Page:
Stan decided to assign the main story of the Queen and her court to the newest member of the staff. The reporter was extremely bright. He was a Korean graduate student from a leading Midwest journalism school. Remember, English was not his first language. He dug in, he did extensive interviews with the Queen and her court, all high school students or recent graduates.
Everything was going fine. Nice photography, good quotes and an attractive layout. What could go wrong?
The reporter had referred to the Queen and her court as “Queen and her courtesans.” No, Stan, that’s not the plural for women of the Queen’s court.
Upset readers, and very angry parents of the “court,” made that quite clear to Stan. “How dare you call my daughter a woman of the night, a kept woman, a harlot.”
Everyone in the newsroom scurried to the big dictionaries to find some obscure fifth or sixth meaning of the word “courtesans” that we could use as our defense. No luck.
Vernon E. Henry
Corporate Editorial Director, Advanstar Communications
2001 ASBPE Lifetime Achievement Award Recipient
“Stan the Man” is the title we bestow on Stan Modic. By “The Man” we describe with admiration “Mr. Manufacturing.”
Stan joined the Nelson Publishing team on Tooling & Production when we purchased it five years ago. He is a man of outstanding integrity and talent.
Furthermore, he is an outstanding American who is a strong advocate for his country and does everything possible to foster its growth for future generations.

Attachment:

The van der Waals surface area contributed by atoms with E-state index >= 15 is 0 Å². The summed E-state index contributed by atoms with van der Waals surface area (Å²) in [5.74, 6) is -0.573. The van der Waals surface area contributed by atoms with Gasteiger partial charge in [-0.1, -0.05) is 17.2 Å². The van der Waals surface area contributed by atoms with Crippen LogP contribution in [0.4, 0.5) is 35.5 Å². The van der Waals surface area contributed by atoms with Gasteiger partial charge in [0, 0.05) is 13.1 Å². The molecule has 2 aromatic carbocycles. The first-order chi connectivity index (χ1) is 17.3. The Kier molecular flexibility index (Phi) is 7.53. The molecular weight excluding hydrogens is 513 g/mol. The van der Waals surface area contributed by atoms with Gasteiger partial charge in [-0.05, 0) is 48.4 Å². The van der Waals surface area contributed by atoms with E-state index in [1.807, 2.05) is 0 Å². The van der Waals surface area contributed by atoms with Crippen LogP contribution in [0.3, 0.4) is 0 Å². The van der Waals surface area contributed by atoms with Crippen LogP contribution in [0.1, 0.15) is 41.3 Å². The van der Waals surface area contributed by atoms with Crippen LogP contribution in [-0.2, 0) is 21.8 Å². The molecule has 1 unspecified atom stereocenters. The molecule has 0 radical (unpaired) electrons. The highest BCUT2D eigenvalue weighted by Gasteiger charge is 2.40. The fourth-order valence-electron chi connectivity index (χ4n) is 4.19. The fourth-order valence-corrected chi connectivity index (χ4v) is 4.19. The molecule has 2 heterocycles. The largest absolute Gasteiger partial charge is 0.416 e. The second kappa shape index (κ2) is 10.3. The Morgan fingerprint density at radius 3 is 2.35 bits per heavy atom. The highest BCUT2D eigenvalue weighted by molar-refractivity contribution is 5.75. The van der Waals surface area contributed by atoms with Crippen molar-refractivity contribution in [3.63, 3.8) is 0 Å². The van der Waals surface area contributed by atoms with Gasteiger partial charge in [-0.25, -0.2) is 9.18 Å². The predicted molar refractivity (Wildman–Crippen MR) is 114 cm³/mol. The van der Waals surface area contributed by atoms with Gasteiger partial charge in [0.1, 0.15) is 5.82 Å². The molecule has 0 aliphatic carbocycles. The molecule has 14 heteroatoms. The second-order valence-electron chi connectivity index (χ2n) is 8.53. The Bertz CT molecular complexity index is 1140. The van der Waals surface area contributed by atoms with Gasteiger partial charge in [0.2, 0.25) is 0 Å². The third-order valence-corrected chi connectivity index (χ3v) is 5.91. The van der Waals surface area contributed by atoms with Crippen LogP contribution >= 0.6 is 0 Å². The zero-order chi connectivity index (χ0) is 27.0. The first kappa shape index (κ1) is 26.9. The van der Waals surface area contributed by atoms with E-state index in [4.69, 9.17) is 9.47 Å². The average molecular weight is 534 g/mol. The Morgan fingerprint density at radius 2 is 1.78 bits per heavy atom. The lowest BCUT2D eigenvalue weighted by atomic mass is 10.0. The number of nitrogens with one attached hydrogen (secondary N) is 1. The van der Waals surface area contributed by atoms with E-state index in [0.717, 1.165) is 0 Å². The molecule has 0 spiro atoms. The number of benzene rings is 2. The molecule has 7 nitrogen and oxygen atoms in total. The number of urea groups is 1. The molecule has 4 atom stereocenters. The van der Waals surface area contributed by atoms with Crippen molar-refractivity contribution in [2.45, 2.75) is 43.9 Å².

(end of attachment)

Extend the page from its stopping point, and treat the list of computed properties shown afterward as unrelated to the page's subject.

We at Nelson Publishing say, “God Bless America and ‘Stan the Man’.”
CEO, Nelson Publishing
Throughout his career Stan maintained an unrelenting focus on “his” readers, always trying to serve them better with some unique project or editorial feature. This approach, called “service journalism” by some, led him to create insightful editorial features, lead pioneering study trips for U.S. executives to Japan and Russia, and speak out boldly in his editorials — a tenor that continues to this day. Stan’s honest approach to “telling it like it is” has earned him long-term loyalty among readers, peers, and especially those of us lucky enough to have worked for him.
His clear vision and stubborn resistance to give up on a worthy goal can be seen in the 1977 renewal of the Press Club of Cleveland, which had been inactive for several years. The immediate goal was just to create a “paper” organization that would allow working journalists entry in a new downtown luncheon club, and some timid souls, including me, were urging a perfunctory reorganization. Stan would have none of it. He wanted a real Press Club that would grow and prosper, and he got it. Now, 29 years later, the Club is thriving, a strong contributor to Cleveland’s journalism community and an example of Stan’s many accomplishments.
Robert W. Gardner
Vice President — Public Relations
The Association For Manufacturing Technology
If ever there has been a lion in the American business press, it’s Stan Modic. As the boss of Tooling & Production, he could roar far more impressively than MGM’s big cat—signaling that something in the magazine wasn’t up to his standards or that he wanted his team to pursue the next great big idea. Stan always followed the Churchillian dictate of never giving in “except to convictions of honor and good sense,” and he made sure everyone working for him did as well.